In a league of its own
How the Junior League of Rochester’s Applehood & Motherpie became a timeless classic
By Erin Scherer
Photos by Kate Melton
On a sunny Sunday afternoon in February, members of the Junior League of Rochester are working on the Strawberry and Onion Salad recipe from their cookbook Applehood & Motherpie. Cookbook committee chair Stephanie Williams slices the romaine lettuce horizontally. After finishing, she calls out,“Who wants the task of chopping the onions?” Another member, Chelsea Wernick, volunteers, and Williams moves on to chopping the strawberries.Christina Leal, whose house it is, is making the poppyseed dressing that gives the salad its distinct flavor. When the salad is finished, it is served along with charcuterie and crab burgers, another recipe brought in by Arlene Vanderlinde, a sustaining member who had served as a tester during the making of the original cookbook.
Growing up in Walworth, Williams took notice of the frequent appearance of Applehood & Motherpie in the kitchens of her friends’ parents. “I alwaysnoticed this cookbook, and I was like, ‘What is this cookbook?’” she recalls. “When I joined the Junior League, they mentioned that they were the publishers of Applehood & Motherpie, and I got really excited. It really piqued my interest from my background as a journalist, a lifestyle writer, and a food lover.” Since its publication nearly forty years ago, Applehood & Motherpie has sold copies in the six figures. Its unforgettable green and red cover has become an icon in kitchens throughout Western New York, and it is considered by many the crème de la crème of Junior League cookbooks. It has also been inducted into the Walter S. McIlhenny Hall of Fame, an honor reserved for community cookbooks that have sold more than 100,000 copies. As chair of the cookbooks committee, Williams—who had been drawn to the Junior League as a foodie—organizes monthly gatherings devoted tomaking recipes from Applehood and its 1991 follow-up, For GoodnessTaste.“I want to get our membership more excited about our cookbooks so that everyone can accurately speak to the legacy, history, and special place in our culture that these cookbooks have.”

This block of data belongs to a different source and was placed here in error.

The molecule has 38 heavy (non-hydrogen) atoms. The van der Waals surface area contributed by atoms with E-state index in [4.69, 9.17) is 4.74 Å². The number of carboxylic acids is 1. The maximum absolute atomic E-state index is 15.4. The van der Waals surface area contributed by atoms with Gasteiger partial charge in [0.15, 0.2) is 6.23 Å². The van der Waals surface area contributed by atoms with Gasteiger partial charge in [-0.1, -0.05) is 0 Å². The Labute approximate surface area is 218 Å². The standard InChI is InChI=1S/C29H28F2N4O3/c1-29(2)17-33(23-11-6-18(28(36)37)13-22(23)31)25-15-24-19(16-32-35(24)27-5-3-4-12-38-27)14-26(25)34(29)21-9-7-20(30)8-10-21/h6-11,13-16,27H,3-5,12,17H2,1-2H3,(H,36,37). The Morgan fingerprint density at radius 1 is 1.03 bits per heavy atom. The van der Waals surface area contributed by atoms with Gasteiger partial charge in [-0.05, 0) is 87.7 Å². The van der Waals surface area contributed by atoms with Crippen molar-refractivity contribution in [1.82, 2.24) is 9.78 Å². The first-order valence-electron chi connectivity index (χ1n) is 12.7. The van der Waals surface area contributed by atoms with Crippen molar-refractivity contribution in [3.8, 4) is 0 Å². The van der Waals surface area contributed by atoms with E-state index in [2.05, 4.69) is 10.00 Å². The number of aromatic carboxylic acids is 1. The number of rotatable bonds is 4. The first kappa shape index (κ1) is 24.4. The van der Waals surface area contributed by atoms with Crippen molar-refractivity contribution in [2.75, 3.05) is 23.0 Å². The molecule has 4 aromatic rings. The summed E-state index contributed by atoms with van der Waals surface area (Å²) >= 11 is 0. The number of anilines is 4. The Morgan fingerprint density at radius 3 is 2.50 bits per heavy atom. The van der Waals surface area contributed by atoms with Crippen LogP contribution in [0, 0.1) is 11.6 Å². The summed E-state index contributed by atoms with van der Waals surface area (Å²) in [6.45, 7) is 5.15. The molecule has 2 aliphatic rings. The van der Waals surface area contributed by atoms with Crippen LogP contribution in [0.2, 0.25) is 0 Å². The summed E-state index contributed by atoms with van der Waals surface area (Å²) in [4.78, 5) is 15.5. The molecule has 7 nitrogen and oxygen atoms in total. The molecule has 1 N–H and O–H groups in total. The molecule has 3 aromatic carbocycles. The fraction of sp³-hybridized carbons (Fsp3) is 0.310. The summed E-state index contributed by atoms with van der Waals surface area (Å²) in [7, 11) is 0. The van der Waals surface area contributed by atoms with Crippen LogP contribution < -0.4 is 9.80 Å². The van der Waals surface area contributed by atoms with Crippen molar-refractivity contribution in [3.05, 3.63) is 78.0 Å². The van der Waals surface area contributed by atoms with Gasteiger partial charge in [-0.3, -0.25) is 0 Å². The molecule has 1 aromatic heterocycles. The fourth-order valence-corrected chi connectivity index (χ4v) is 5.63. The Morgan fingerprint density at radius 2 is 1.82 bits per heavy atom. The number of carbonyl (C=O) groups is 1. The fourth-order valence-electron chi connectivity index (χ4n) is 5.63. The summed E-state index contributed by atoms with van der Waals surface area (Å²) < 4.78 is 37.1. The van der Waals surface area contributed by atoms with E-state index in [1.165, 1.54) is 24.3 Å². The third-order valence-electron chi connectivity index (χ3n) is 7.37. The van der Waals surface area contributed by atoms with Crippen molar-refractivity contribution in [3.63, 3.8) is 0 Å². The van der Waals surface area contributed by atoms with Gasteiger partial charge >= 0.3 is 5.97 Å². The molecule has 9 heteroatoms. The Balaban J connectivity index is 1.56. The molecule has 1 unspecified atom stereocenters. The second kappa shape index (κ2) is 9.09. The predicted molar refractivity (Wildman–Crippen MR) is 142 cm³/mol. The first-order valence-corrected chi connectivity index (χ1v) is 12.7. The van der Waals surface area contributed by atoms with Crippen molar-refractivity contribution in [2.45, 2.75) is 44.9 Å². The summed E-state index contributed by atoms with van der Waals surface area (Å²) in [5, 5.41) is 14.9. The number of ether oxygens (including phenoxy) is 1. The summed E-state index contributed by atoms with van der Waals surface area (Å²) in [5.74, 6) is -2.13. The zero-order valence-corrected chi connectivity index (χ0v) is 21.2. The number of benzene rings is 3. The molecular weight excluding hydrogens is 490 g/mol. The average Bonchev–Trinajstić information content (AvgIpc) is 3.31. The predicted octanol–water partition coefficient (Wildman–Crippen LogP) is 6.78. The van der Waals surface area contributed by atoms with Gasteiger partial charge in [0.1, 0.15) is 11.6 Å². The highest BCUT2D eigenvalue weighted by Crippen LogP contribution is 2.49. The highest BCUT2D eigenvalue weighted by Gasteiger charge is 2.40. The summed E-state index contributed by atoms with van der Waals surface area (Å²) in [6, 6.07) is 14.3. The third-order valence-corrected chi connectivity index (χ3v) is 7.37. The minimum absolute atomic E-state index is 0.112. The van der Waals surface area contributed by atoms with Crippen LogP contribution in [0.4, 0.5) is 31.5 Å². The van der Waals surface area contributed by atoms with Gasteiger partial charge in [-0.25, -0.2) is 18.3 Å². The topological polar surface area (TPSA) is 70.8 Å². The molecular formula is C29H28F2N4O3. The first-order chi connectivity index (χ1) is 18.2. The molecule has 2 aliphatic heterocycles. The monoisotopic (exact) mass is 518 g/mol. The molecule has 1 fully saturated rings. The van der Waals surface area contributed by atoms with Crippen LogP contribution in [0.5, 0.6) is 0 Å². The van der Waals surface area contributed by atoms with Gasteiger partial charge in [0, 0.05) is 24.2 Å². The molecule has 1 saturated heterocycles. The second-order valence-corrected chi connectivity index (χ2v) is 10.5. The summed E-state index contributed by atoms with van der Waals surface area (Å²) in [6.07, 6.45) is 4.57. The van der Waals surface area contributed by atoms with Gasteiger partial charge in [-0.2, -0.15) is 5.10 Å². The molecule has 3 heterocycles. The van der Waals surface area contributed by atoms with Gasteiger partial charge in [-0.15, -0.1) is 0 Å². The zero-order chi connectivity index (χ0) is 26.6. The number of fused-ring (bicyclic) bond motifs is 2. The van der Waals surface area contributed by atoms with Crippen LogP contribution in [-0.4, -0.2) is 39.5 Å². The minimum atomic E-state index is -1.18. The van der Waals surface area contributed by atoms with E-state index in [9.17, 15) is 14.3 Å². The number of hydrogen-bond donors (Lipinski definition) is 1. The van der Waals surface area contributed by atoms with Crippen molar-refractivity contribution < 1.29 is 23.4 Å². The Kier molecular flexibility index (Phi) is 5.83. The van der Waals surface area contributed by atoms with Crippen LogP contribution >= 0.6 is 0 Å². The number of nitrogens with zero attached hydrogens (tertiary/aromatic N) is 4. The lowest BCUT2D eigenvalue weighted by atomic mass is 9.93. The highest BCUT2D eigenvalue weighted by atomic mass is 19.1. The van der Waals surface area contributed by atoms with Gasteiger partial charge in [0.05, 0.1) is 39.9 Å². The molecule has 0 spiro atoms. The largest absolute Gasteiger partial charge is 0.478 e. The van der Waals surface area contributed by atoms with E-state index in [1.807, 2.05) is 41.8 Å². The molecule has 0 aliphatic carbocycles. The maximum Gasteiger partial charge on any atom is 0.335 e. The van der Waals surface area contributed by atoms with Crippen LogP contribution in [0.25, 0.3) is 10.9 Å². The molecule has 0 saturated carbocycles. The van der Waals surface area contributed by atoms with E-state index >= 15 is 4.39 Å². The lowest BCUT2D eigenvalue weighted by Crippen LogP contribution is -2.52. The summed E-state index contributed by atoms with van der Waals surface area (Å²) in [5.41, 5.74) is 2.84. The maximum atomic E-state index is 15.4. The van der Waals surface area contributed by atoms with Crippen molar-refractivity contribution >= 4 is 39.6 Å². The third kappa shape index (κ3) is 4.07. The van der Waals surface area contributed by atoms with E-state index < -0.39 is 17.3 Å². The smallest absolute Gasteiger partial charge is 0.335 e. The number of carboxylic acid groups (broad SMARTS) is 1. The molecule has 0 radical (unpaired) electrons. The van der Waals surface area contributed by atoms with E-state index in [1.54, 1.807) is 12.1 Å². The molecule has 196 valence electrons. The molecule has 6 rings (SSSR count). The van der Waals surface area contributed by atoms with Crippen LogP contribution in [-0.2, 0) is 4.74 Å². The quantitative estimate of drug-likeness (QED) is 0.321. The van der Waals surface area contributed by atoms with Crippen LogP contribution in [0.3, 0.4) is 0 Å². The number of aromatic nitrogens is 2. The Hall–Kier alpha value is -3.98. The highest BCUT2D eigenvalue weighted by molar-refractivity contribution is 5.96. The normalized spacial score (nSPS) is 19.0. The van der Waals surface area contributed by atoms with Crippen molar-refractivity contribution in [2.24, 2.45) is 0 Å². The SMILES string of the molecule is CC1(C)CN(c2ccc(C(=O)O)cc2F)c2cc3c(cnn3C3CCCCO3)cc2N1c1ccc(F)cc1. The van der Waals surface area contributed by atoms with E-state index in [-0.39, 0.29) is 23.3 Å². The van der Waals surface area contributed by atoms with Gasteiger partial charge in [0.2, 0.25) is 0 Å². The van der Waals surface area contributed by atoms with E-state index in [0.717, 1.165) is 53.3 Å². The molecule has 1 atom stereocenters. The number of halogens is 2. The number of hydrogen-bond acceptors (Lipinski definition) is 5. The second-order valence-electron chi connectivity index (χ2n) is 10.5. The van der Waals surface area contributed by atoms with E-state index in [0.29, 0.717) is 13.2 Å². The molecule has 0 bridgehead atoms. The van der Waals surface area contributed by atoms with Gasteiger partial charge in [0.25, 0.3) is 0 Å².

While cookbooks may play a significant role in the life of the Junior League of Rochester, it’s more than just a fan club for food lovers. Founded in 1901 byMary Harriman (sister of the late New York Governor W. Averell Harriman), the Junior League is a women-only organization encouraging volunteerism, andcommunity service and cultivating the professional development of women. Its membership of 150,000 spans 291 Leagues in four countries. Among its famous members are former first ladies Eleanor Roosevelt, Betty Ford, Nancy Reagan, and Barbara and Laura Bush; Supreme Court Justice Sandra Day O’Connor; and entertainment figures like Julia Child, Katharine Hepburn, and Shirley Temple Black.
The Rochester chapter was organized in 1933, and in the last decade, its membership has more than doubled from forty members to nearly 100. The JLR’s current ongoing endeavors include a diaper bank to provide diapers to needy families and fundraisers like the Battle of the Brunches, where local restaurants serve tastings of their best brunch items, and the new Craft Brewery Challenge, where one can buy a passport
that offers discounts from participating breweries. It has also teamed up with other Junior Leagues throughout the state in support of the Homeless Children and Youth Act (HYCA), a proposed New York State law to make housing for children and youth experiencing homelessness easier to access.
To join, one must be twenty-one years or older. Provisional members—as new members are called—must attend an orientation meeting, which the JLR holds three times a year, where the history of the JLR and its committees are discussed. Then the provisional member is required to complete a project and present it to the membership. Past provisional member projects have included conducting fundraisers and drives for the JLR’s diaper bank; creating dressing rooms, gym space, and a yoga wellness nightat Sojourner Home; assisting in the research and creation of a grant database; and creating a fitness program for girls at Gates- Chili High School. Following project completion, provisional members become full, active members, and are assigned to a committee chosen for them based on their interests. After seven years, they have the option to become “sustainingmembers”— meaning that they remain members but are no longer involved in the day-to-day operations.
It was the interest in having a long-term, permanent fundraiser that led the JLR to initiate what became Applehood & Motherpie in 1979. “At the time, it was a tried-and- true fundraiser,” says Vanderlinde, alluding to the success of Junior League cookbooks elsewhere, such as Charleston Receipts (Charleston, SC), Soupçon (Chicago), and San Francisco A La Carte (San Francisco). LuciaShaw, who had returned to the JLR after leaving to have two children, was brought on as the chair for the project by what was then known as the Ways & Means Committee. “Tori Butler, who was head of the Ways & Means Committee, said to me, ‘Okay! Time to get back in, and I have just the place for you!”